Bethesda, MD (April 1, 2014)— More than one-third of people in the US are obese. Obesity and its related health problems—including high blood pressure, high cholesterol, diabetes, insulin resistance, and belly fat—affect so many, yet effective treatments are very few. In a new study, Simon Musyoka Mwangi and colleagues tested whether higher levels of a certain protein help fight the weight gain and health problems caused by eating the wrong foods.
Glial cell line-derived neurotrophic factor—or GDNF for short—is a protein integral to keeping the body's systems in balance (homeostasis) and helping develop and maintain the nerve cells responsible for a host of bodily functions such as digestion and muscle control. Previous research has shown that elevated levels of GDNF can lead to weight loss in rodents and primates with age-related obesity and prevent weight gain in younger animals. In this study, researchers looked specifically at how the increased presence of GDNF might affect obesity caused by a high fat diet.
Researchers compared mice bred to have higher levels of GDNF protein with control mice. The mice were fed either a regular rodent diet (containing ~6% fat) or a high-fat diet (~34% fat).They found that the GDNF-mice fed a high-fat diet resisted diet-induced weight gain, visceral (around the organs) fat development, fatty liver, high lipid (fat) levels in the blood, and insulin resistance. The GDNF mice also experienced improved insulin sensitivity and increased calorie burn compared to control mice on a high-fat diet.
More research is needed into how GDNF works in the body, but the data presented by Mwangi et al. suggest that it may cause increased calorie burn in both brown and white fat cells and in muscle tissue. Their research also suggests that GDNF and its receptors may be unique and effective targets for obesity prevention and treatment therapies.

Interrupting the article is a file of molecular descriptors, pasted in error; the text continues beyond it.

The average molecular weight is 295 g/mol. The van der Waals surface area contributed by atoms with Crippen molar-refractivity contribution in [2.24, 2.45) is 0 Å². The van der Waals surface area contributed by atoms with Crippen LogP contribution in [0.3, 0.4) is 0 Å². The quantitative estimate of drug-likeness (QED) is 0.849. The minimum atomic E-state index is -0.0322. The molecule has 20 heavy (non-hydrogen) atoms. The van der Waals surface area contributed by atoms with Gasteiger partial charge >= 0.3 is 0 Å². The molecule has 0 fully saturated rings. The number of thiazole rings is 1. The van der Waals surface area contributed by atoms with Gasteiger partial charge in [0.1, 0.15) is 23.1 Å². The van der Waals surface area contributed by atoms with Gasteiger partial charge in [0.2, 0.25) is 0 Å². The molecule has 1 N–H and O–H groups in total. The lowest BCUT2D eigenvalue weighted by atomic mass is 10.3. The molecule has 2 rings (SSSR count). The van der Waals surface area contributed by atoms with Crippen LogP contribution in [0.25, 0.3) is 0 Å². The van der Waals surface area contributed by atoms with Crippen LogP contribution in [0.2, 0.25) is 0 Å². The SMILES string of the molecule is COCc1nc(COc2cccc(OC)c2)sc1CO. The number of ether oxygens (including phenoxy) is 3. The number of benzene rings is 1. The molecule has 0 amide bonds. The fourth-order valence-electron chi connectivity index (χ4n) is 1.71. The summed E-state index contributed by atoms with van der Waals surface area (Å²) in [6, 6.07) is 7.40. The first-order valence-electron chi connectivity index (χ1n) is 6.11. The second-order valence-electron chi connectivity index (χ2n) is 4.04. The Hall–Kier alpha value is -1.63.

The article "Glial cell line-derived neurotrophic factor protects against high-fat diet-induced obesity" is published in the March 2014 issue of the American Journal of Physiology—Gastrointestinal and Liver Physiology.
This article is highlighted as one of this month's "best of the best" from the American Physiological Society's 10 peer-reviewed journals under the APSselect program. View the full study here: http://ajpgi.physiology.org/content/306/6/G515. Read all of this month's selected research articles at http://apsselect.physiology.org/.
Physiology is the study of how molecules, cells, tissues, and organs function in health and disease. Established in 1887, the American Physiological Society (APS) was the first US society in the biomedical sciences field. The Society represents more than 11,000 members and publishes 14 peer-reviewed journals with a worldwide readership.
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